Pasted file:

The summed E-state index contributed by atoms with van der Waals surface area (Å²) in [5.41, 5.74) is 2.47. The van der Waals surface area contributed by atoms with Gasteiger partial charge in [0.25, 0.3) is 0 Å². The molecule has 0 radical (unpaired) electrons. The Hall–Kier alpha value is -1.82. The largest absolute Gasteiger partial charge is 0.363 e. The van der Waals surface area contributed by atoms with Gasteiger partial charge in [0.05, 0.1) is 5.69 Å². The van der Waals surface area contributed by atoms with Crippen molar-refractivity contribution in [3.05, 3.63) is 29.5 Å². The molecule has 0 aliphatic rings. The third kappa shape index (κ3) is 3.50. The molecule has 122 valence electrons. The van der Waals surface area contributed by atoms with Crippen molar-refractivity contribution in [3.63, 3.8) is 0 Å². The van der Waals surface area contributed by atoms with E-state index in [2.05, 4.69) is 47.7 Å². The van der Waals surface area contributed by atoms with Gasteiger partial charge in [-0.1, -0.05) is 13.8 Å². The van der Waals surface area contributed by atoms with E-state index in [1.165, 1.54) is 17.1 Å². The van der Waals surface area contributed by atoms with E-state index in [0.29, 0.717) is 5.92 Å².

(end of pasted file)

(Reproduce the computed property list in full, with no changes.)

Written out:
The summed E-state index contributed by atoms with van der Waals surface area (Å²) in [5.41, 5.74) is 2.47. The van der Waals surface area contributed by atoms with Gasteiger partial charge in [0.25, 0.3) is 0 Å². The molecule has 0 radical (unpaired) electrons. The Hall–Kier alpha value is -1.82. The largest absolute Gasteiger partial charge is 0.363 e. The van der Waals surface area contributed by atoms with Gasteiger partial charge in [0.05, 0.1) is 5.69 Å². The van der Waals surface area contributed by atoms with Crippen molar-refractivity contribution in [3.05, 3.63) is 29.5 Å². The molecule has 0 aliphatic rings. The third kappa shape index (κ3) is 3.50. The molecule has 122 valence electrons. The van der Waals surface area contributed by atoms with Crippen molar-refractivity contribution in [3.63, 3.8) is 0 Å². The van der Waals surface area contributed by atoms with E-state index in [2.05, 4.69) is 47.7 Å². The van der Waals surface area contributed by atoms with Gasteiger partial charge in [-0.1, -0.05) is 13.8 Å². The van der Waals surface area contributed by atoms with E-state index in [1.165, 1.54) is 17.1 Å². The van der Waals surface area contributed by atoms with E-state index in [0.29, 0.717) is 5.92 Å².